Occasionally I will read something for class that will be startlingly relevant to our current societal dialogue.  Yesterday, I read something from This I Believe II: The Personal Philosophies of Remarkable Men and Women that applied to our current health care reform debate in this country.

In 1951, Edward R. Murrow wrote:

We hardly need to be reminded that we are living in an age of confusion.  A lot of us have traded in our beliefs for bitterness and cynicism, or for a heavy package of despair, or even a quivering portion of hysteria.  Opinions can be picked up cheap in the marketplace, while such commodities as courage and fortitude and faith are in alarmingly short supply.  Around us all — now high like a distant thunderhead, now close upon us with the wet choking intimacy of a London fog — this is an enveloping cloud of fear. (p. 6)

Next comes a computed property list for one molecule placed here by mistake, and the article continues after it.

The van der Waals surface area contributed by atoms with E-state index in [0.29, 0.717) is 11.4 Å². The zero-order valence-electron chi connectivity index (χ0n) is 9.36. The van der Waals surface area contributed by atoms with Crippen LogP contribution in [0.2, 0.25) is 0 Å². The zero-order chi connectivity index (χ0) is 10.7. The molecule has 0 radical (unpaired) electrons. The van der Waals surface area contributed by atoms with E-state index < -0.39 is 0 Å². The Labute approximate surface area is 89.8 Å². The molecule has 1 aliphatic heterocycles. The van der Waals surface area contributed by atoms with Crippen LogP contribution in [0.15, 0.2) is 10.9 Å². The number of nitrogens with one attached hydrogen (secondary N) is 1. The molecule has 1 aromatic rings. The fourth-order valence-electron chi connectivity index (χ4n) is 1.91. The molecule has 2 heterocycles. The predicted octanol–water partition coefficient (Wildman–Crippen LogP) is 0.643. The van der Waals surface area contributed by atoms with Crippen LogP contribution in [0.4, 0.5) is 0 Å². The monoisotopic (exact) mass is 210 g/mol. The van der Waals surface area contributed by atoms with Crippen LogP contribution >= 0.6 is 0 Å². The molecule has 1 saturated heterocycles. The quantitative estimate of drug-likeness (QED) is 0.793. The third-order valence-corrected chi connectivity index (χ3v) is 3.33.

Why can’t we have intelligent discussion? Why can’t we legitimately, passionately but rationally, discuss the various proposals on the table instead of shouting our representatives and each other down?

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